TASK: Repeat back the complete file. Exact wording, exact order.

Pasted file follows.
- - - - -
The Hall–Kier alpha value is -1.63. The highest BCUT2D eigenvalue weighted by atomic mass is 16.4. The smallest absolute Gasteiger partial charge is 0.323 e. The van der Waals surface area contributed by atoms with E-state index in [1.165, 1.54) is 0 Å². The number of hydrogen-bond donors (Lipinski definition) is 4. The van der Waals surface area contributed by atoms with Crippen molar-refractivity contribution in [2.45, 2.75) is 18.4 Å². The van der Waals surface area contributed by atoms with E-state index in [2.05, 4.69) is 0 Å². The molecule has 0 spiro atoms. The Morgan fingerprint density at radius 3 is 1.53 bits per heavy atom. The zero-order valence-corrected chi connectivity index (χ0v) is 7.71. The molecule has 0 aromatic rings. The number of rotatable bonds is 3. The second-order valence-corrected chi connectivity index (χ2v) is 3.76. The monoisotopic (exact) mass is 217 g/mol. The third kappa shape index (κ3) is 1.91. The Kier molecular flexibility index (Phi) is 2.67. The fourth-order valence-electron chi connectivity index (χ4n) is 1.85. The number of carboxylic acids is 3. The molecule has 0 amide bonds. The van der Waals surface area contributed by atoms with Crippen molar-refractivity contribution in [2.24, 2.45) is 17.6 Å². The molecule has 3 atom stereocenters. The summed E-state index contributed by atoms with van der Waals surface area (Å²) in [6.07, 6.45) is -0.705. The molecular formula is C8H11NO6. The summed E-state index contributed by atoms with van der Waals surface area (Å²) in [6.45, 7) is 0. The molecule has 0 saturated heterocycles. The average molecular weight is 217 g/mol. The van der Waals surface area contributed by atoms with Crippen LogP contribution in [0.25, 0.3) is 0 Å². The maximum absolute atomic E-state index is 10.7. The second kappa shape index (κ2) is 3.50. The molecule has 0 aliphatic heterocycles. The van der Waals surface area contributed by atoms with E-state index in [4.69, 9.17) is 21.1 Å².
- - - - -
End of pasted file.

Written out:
The Hall–Kier alpha value is -1.63. The highest BCUT2D eigenvalue weighted by atomic mass is 16.4. The smallest absolute Gasteiger partial charge is 0.323 e. The van der Waals surface area contributed by atoms with E-state index in [1.165, 1.54) is 0 Å². The number of hydrogen-bond donors (Lipinski definition) is 4. The van der Waals surface area contributed by atoms with Crippen molar-refractivity contribution in [2.45, 2.75) is 18.4 Å². The van der Waals surface area contributed by atoms with E-state index in [2.05, 4.69) is 0 Å². The molecule has 0 spiro atoms. The Morgan fingerprint density at radius 3 is 1.53 bits per heavy atom. The zero-order valence-corrected chi connectivity index (χ0v) is 7.71. The molecule has 0 aromatic rings. The number of rotatable bonds is 3. The second-order valence-corrected chi connectivity index (χ2v) is 3.76. The monoisotopic (exact) mass is 217 g/mol. The third kappa shape index (κ3) is 1.91. The Kier molecular flexibility index (Phi) is 2.67. The fourth-order valence-electron chi connectivity index (χ4n) is 1.85. The number of carboxylic acids is 3. The molecule has 0 amide bonds. The van der Waals surface area contributed by atoms with Crippen molar-refractivity contribution in [2.24, 2.45) is 17.6 Å². The molecule has 3 atom stereocenters. The summed E-state index contributed by atoms with van der Waals surface area (Å²) in [6.07, 6.45) is -0.705. The molecular formula is C8H11NO6. The summed E-state index contributed by atoms with van der Waals surface area (Å²) in [6.45, 7) is 0. The molecule has 0 saturated heterocycles. The average molecular weight is 217 g/mol. The van der Waals surface area contributed by atoms with Crippen LogP contribution in [0.25, 0.3) is 0 Å². The maximum absolute atomic E-state index is 10.7. The second kappa shape index (κ2) is 3.50. The molecule has 0 aliphatic heterocycles. The van der Waals surface area contributed by atoms with E-state index in [4.69, 9.17) is 21.1 Å².